FRANKFURT – Industrial equipment maker Siemens AG said Thursday it would increase its dividend and return billions to shareholders after a strong year.
The Munich-based company said it met its key profitability target in the fiscal year 2015, with a profit margin of 10.1 per cent within its stated goal of 10-11 per cent. Management predicted increased sales and earnings for 2016.
For the full business year, which for Siemens ended with the close of the July-September quarter, net income rose 34 per cent to 7.4 billion euros ($7.9 billion). Revenue rose 6 per cent to 75.6 billion euros.
Siemens makes big-ticket equipment for companies and governments such as power turbines, trains and medical diagnostic machines.
Orders rose 15 per cent in the fourth quarter, an important figure for future earnings since the company’s big projects operate with long lead times.
Management proposed a dividend of 3.50 euros for the 2015 fiscal year, up from 3.40 euros from a year earlier, and announced it would buy back up to 3 billion euros in shares, as well as pay 200 million euros to employees in profit sharing.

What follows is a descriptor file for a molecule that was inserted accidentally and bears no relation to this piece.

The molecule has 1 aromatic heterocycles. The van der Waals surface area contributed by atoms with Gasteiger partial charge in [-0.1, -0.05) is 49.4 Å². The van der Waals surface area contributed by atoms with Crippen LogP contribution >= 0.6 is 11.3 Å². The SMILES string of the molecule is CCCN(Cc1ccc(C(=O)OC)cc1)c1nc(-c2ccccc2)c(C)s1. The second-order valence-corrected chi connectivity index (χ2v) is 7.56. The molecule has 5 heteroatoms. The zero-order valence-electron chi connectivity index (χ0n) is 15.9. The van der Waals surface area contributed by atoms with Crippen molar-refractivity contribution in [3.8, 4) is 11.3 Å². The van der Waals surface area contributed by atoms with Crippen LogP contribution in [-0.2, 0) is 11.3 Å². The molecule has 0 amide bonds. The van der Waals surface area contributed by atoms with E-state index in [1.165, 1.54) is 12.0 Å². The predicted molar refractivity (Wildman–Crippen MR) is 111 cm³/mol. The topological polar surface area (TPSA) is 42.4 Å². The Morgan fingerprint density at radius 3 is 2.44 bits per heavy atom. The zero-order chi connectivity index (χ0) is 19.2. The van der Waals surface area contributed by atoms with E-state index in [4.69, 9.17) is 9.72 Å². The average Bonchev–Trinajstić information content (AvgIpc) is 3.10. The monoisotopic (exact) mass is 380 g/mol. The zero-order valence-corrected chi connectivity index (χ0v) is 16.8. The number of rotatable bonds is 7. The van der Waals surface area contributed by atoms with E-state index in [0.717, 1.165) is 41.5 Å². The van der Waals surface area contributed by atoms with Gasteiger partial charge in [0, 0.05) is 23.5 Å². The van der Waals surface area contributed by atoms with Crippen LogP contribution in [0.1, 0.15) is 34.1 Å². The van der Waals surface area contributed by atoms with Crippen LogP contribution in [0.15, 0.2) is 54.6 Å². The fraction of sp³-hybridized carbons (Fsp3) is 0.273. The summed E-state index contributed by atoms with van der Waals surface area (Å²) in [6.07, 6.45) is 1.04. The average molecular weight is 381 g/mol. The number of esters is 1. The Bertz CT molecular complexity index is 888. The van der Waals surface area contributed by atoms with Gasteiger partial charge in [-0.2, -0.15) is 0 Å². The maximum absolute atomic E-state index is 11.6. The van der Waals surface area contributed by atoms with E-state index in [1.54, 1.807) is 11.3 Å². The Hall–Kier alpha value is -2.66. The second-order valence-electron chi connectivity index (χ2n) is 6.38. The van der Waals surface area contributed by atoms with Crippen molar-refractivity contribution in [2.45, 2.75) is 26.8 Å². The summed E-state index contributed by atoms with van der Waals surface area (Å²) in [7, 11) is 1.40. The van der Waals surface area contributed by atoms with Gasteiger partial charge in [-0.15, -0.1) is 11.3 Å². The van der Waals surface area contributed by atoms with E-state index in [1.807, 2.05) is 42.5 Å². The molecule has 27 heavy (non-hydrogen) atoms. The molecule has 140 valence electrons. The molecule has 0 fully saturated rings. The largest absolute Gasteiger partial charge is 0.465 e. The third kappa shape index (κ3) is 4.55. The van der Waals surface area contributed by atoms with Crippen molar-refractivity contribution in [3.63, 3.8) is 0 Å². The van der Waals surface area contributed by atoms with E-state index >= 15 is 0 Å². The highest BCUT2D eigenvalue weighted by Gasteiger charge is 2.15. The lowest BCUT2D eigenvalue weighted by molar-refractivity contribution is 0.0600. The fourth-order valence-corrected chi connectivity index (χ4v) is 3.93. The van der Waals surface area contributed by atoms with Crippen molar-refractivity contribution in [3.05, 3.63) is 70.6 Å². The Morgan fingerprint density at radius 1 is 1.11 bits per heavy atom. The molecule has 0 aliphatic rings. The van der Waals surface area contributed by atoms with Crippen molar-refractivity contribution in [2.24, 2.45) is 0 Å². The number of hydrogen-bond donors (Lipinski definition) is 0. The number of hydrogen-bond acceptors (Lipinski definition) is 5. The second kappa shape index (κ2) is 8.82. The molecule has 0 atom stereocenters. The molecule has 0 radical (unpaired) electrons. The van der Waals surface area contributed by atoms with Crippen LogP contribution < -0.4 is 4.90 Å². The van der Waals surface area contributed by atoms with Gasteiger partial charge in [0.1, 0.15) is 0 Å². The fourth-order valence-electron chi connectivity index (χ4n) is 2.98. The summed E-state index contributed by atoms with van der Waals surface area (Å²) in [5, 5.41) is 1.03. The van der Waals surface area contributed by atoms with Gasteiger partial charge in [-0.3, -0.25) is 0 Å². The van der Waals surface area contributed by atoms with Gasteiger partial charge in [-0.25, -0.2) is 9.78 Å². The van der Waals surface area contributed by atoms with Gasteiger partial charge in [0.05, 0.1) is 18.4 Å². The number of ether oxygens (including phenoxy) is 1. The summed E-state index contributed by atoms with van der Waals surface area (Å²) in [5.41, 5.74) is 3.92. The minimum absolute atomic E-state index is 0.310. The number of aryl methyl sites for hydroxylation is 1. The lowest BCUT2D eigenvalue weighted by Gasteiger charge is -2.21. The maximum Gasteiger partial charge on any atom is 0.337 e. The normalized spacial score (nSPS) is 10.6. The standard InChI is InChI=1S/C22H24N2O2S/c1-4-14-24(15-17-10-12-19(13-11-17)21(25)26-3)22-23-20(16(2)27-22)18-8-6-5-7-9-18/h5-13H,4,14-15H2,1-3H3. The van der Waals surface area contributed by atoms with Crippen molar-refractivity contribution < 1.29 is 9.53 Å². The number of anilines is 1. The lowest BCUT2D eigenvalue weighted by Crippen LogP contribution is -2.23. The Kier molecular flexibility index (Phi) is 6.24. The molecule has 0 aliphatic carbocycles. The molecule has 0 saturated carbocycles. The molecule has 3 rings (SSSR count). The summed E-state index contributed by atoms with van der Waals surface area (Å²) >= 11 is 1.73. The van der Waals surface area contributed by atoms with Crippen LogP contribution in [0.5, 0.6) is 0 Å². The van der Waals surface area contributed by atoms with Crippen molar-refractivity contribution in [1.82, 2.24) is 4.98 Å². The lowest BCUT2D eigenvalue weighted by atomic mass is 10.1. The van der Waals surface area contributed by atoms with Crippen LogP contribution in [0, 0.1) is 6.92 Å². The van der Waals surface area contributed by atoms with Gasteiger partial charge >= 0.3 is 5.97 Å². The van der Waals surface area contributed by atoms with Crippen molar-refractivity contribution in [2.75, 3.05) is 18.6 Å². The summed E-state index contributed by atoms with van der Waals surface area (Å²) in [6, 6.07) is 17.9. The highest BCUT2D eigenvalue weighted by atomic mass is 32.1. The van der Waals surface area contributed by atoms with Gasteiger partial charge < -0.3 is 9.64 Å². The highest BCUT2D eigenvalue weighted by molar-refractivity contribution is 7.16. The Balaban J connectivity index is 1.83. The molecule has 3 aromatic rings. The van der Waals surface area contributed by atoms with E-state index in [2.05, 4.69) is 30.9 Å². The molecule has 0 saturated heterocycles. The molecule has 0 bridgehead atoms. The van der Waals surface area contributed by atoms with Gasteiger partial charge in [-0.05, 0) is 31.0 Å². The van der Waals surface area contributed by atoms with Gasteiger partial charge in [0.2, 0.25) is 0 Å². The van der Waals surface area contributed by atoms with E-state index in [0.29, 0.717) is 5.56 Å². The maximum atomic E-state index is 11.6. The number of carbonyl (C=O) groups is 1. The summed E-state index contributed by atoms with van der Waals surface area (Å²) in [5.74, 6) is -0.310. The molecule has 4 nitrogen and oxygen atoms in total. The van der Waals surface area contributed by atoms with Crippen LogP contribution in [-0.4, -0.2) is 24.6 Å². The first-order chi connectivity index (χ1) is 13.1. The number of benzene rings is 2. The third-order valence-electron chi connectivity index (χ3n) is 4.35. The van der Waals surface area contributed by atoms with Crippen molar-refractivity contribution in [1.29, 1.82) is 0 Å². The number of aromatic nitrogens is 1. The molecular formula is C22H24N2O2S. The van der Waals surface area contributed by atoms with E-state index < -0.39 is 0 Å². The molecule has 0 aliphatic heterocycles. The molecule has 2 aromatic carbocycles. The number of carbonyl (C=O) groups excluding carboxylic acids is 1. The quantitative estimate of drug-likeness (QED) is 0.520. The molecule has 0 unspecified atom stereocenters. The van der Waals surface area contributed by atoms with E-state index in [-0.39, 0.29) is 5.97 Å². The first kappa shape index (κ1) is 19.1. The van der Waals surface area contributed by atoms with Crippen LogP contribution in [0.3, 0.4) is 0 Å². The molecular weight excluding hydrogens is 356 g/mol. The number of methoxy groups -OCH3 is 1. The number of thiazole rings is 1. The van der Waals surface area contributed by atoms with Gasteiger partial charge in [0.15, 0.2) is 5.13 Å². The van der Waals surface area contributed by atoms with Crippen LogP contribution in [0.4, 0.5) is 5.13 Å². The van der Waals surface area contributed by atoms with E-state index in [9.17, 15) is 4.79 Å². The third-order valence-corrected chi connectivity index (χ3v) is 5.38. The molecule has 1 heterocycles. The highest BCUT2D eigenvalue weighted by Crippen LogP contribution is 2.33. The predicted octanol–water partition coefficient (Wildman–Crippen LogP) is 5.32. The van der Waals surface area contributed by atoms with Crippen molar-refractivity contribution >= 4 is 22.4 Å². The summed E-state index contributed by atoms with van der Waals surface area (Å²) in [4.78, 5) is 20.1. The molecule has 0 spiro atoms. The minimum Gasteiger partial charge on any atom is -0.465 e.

The company’s shares jump 3.3 per cent to 95.17 euros in early afternoon trading in Europe. Share buybacks can support share prices, and if the shares are then cancelled can mean more earnings per share.
“We delivered what we promised, and are well positioned to deliver on our plans for the year ahead,” said CEO Joe Kaeser in a statement.
For the July-September quarter, the company’s fiscal fourth, net profit fell 33 per cent to 1.0 billion euros ($1.1 billion). Profits were reduced by a 138 million euro charge relating to the company’s stake in its Primetals Technologies joint venture, and by severance charges. Revenue rose 4 per cent to 21.3 billion euros.